TRANS ACTION IN BIBLICAL SOCIETY
Classical Greek had the words it needed for most things and bestowed many of them on the English language, as ‘logic’ and ‘psyche’. Less familiar is hendiadys which has to do with what the supermarkets call ‘two for the price of one’ or ‘buy one and get one free.’ Shakespeare was very fond of this usage as in ‘pith and moment’, ‘sound and fury’, ‘country and bourne’. Here there is more than mere addition. There is a complementarity. Each contributes to the other. There is more than arithmetic, there is mutuality.
What, this way, belongs with language obtains also in life and can be detected in biography. William Shakespeare the dramatist colludes with William Shakespeare the actor. Thomas Carlyle was more than a historian: he was a ‘hero-worshipper’ and the two married in his writing.
Trans Action in Biblical Society traces this interplay of cohering factors in shaping human character. It takes nine living situations from ‘Jacob and the angel’ to ‘John and the Incarnation’ to underwrite a living hendiadys of thought and theme—an approach which can also be made to three English poets who are variously and uneasily involved in a Biblical situation in the muse of verse.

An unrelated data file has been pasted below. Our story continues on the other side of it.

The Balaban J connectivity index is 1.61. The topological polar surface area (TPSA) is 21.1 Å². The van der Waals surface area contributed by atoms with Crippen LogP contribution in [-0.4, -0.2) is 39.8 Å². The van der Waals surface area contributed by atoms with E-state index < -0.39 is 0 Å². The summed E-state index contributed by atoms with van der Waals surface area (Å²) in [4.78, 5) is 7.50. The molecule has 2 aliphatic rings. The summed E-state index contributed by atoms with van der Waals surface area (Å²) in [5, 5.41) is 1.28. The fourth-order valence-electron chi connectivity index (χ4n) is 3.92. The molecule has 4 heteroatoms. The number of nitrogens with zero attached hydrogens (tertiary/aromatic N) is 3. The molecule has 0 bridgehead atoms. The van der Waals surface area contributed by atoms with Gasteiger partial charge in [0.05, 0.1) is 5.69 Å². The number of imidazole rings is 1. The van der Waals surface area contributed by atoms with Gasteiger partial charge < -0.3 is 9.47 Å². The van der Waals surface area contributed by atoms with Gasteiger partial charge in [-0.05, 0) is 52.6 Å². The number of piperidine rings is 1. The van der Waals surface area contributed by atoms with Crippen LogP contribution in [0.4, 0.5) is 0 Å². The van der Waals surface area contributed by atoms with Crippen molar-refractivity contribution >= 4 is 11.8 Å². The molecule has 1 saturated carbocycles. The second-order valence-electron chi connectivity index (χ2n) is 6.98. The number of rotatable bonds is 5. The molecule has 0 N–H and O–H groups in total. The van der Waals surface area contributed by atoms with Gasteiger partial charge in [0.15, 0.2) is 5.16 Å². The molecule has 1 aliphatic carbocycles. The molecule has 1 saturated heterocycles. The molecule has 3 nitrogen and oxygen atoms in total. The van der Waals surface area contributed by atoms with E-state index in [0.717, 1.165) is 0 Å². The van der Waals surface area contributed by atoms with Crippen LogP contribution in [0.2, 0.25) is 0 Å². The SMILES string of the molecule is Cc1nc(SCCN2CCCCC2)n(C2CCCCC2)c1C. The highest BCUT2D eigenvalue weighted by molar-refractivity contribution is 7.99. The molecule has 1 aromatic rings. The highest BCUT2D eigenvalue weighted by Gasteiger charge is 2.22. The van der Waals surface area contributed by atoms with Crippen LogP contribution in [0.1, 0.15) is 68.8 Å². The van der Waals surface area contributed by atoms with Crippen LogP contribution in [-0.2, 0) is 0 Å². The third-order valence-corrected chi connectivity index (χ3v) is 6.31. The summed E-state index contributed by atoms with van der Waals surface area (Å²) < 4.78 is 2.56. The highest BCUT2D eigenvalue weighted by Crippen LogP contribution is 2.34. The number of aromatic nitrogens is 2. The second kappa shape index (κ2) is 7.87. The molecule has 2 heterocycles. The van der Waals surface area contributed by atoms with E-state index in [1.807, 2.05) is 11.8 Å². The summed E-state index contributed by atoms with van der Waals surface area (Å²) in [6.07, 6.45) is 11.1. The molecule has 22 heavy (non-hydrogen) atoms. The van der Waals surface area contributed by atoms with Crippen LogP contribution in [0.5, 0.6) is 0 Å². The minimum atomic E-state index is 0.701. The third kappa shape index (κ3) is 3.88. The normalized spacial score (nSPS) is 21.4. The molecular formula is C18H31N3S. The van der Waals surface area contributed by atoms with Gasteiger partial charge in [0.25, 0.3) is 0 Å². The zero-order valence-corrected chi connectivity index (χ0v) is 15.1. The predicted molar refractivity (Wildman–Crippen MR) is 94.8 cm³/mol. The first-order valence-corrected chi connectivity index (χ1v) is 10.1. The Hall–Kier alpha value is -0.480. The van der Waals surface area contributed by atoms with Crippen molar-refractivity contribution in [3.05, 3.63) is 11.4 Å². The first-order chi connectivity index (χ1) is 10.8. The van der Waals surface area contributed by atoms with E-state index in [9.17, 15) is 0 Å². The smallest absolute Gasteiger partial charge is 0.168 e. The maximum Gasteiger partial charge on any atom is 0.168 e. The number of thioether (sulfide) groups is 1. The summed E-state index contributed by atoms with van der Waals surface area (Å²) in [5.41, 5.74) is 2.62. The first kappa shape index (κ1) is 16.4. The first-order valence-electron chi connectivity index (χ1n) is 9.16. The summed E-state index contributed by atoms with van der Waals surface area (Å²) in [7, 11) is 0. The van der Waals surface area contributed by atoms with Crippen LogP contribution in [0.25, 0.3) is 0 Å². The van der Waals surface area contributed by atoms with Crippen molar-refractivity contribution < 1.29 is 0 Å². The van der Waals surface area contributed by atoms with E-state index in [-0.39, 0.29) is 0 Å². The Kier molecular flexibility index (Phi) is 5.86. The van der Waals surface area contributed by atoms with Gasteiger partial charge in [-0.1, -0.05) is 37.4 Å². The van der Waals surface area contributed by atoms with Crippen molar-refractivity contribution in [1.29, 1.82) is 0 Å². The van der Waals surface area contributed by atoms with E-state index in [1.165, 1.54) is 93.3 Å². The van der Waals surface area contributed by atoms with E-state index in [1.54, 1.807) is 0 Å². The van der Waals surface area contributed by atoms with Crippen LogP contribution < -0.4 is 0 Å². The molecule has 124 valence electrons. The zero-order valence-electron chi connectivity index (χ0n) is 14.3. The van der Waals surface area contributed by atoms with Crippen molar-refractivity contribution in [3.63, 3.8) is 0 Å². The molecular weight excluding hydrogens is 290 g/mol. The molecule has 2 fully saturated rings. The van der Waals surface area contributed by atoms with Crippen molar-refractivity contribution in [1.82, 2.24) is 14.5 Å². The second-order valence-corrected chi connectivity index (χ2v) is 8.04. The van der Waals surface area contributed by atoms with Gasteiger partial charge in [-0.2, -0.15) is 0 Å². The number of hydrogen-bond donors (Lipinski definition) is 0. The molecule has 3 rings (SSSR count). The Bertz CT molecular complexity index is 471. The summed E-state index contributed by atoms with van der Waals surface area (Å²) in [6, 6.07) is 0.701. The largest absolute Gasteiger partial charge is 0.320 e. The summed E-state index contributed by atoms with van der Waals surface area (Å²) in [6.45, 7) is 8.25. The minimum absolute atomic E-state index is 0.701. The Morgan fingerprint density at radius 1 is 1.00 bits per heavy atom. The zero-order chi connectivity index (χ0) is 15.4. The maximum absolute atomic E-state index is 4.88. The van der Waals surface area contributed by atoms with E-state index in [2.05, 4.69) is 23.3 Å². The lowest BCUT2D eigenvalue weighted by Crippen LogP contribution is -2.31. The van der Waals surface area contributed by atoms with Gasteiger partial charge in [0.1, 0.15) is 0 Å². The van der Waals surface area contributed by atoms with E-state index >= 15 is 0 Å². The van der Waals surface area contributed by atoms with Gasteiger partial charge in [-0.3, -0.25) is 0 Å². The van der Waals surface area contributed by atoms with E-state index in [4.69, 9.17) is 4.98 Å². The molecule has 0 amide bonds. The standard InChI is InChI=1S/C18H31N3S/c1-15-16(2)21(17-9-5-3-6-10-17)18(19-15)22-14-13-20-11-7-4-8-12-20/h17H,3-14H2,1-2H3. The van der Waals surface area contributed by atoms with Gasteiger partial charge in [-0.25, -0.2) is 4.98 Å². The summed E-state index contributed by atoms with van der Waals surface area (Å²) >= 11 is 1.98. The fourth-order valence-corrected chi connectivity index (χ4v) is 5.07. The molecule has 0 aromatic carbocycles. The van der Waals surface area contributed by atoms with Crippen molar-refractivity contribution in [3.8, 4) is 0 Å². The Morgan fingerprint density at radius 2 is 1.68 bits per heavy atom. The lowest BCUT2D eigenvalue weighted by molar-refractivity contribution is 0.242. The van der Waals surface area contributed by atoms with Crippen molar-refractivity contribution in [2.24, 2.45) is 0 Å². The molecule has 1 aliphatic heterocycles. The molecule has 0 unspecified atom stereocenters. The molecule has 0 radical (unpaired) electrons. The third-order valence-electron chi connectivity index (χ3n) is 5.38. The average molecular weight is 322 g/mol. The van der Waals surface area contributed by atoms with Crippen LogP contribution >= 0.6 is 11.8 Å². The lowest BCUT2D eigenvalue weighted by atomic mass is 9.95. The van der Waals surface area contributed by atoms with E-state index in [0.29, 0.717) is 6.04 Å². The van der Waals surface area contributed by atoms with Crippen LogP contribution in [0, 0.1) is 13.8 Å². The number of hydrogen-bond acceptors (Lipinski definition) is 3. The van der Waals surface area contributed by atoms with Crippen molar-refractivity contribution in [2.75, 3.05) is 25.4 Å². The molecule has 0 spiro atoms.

Too often Biblical issues have been subdued to concerns of critical scholarship in default of how they must also address the soul. Or they have been taken into ‘literary study’ as if art appreciation was all they sought. But beyond these necessary disciplines, there awaits us what seeks the conscience of obedience and the conversion of the heart.
The Christian/Muslim relationship, taken gently in hand over a long period, is a great educator in Biblical study and the theology to be drawn from it. There are crucial positives in the human meaning but also the urgent disparities in vital reaches of the New Testament. Kenneth Cragg has the asset or the onus—whichever it be—of seventy years in the task.
138 x 216mm, 272 pages, hardback
ISBN 978 1 901764 57 4
£25.00 October 2009